Truly intelligent spy movies are in short supply these days. What with the end of the Cold War, it isn’t as if the current global political climate lends itself to the kinds of motion pictures exploring such subject matter in the previous few decades, and studios seem to have tried to crack the nut that is ‘the War on Terror’ in a decidedly different (say ‘unAmerican’) perspective whenever they get the chance. But for audiences hungry for those days when politically-based thrillers were far more about the individuals caught up secretly in the deeds and misdeeds of national governments, quality flicks are indeed in short supply … which is why I suspect they’ll be chomping at the big to sink their teeth into TWO LIVES. This is the kind of human spy drama Hollywood used to make – the 70’s were full of them – and it’s a welcome return (albeit a bit slow at times) to character drama in the world of spies.
(NOTE: The following review will contain minor spoilers necessary solely for the discussion of plot and/or characters. If you’re the type of reader who prefers a review entirely spoiler-free, then I’d encourage you to skip down to the last three paragraphs for my final assessment. If, however, you’re accepting of a few modest hints at ‘things to come,’ then read on …)
I’ll dispense with the usual tactic of culling the film synopsis from the product packaging (it’s far too involved for my tastes), and I’ll instead try to hit on a few salient points. TWO LIVES chiefly investigates the story of Katrine Evensen (played by a radiant Juliane Kohler), a “war child” whose mother was a Norwegian woman who engaged in an affair with an occupying Nazi soldier during World War II. (History records that the fate of many of these children – they’re referred to as part of a Lebensborn Program, an SS-sponsored attempt to raise the birthrate of Aryan children in order to perpetuate Nazi beliefs – has been subject to much speculation.) Once the Berlin Wall falls in 1990, random attempts were made to reunite these children with their birth mothers, and this film tells the fictional (but history-inspired) story of Katrine’s escape in years prior to that fall with a twist of espionage.
Unfortunately, TWO LIVES is the kind of film one cannot speak about at great lengths without spoiling much of the plot. The gist of what happens is that a lawyer trying to expose the Norwegian government’s complicity with those nefarious Germans wants Katrine to testify at a hearing of global importance but for her to do so much uncover gaps in her story which point to questions of her true identity. As more and more secrets are revealed, it becomes clear that far more has been kept in the dark; and disclosure of the truth might put more than just one live in great jeopardy.
Co-directed and co-written by George Maas and Judith Kaufmann (though Maas appears to get sole notice in the film’s credits), TWO LIVES is not as tautly told as one might like; in fact, precisely where and when what takes place in its expansive story was never quite perfectly plotted out to my preferences. The film employs a few visual techniques – flashbacks are rendered stylistically in what looks like Super 8MM film – but as these events unfold across a timeline of perhaps twenty to thirty years they grow increasingly nebulous as the plot wears on. Mind you: this doesn’t mean that the audience can’t figure it out; rather, it’s just that the story employs a kind of forced theatricality in order for it to spool the way it does here. So long as you don’t mind the obvious manipulation (the storytellers are trying to preserve their trump card until the end, you know), then you can probably roll with the changes and make the best of it.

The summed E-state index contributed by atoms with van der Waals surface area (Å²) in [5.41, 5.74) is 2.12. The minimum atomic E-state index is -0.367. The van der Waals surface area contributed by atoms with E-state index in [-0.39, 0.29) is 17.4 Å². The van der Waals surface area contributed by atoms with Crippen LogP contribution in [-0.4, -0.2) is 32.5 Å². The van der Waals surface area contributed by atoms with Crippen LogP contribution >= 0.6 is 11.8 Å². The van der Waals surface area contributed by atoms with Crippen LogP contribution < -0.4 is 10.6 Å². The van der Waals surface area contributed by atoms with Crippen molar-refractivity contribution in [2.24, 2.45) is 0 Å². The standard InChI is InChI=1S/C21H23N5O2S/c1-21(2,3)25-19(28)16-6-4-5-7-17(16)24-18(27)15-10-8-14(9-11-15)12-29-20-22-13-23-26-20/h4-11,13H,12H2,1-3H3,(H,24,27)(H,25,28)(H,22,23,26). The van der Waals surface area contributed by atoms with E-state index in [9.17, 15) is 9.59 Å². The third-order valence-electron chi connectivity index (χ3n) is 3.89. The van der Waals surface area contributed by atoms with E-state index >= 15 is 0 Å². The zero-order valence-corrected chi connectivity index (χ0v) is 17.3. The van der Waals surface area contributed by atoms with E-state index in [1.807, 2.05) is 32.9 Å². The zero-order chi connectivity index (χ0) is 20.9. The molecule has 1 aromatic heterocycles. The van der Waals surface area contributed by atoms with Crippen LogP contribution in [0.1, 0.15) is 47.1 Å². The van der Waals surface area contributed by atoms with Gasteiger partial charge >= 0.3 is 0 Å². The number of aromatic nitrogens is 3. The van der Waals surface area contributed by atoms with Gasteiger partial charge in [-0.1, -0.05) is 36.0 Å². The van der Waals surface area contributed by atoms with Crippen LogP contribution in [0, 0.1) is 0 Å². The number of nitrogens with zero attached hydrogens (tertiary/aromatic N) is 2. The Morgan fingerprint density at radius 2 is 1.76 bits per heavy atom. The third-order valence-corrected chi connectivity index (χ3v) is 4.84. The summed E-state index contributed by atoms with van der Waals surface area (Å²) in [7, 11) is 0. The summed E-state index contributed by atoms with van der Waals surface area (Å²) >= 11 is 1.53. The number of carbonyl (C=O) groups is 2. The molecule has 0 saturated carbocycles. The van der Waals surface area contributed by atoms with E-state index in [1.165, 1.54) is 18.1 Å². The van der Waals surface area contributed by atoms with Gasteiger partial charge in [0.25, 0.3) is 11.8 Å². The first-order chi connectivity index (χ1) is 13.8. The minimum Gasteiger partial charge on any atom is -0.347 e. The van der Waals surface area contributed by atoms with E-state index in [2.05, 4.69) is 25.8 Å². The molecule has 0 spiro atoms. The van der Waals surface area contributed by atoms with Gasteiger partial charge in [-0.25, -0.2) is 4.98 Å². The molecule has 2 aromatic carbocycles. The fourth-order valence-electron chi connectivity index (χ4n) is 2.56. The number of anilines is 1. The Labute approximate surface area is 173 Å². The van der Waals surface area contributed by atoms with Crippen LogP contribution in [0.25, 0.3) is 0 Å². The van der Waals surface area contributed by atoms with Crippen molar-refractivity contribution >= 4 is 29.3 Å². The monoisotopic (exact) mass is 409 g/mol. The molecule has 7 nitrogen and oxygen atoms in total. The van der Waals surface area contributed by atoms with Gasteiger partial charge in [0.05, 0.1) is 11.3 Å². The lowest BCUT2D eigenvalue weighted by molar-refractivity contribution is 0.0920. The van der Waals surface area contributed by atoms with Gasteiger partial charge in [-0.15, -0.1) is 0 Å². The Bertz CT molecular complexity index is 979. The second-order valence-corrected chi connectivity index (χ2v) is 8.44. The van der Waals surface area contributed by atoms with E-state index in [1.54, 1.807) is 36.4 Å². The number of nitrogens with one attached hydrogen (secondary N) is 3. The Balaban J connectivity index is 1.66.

What’s exceptional are most of the players. Every one of them inhabits these characters with a contemporary earthiness – some only want to live out their lives oblivious to the facts, while others are only trying to expose society’s flaws with no intentions of breaking up families – and this gives TWO LIVES its necessary emotional foundation.
TWO LIVES (2012) is produced by a host of partners, including Zinnober Film- und Fernsehproduktion, B&T Film, Helgeland Film, and more (for a complete list, check out IMDB.com). DVD distribution (stateside) is being handled by MPI Media Group. For those needing it spelled out perfectly, this is a German/Norwegian spoken language release – there is a significant portion of the film delivered in English toward the end – with English-subtitles available. (There is no English-dubbed track.) As for the technical specifications? This is a smartly produced film, and it bears some terrific quality sights and sounds consistently. Lastly – if it’s special features you want – then all you have to look forward to is the theatrical trailer.
HIGHLY RECOMMENDED. Though the film’s pacing and narrative leaves a bit to be desired, TWO LIVES is the kind of smart and intelligent spy story that doesn’t come to the silver screen all that often any more. While some of the character moments feel a bit contrived, that’s an easy blemish to overlook due to the otherwise captivating richness of these relationships in conflict slowly being pushed from the darkness and into the light by a few unspeakable acts of espionage and violence.
In the interests of fairness, I’m pleased to disclose that the fine folks at MPI Media Group provided me with a DVD copy of TWO LIVES by request for the expressed purposes of completing this review; and their contribution to me in no way, shape, or form influenced my opinion of it.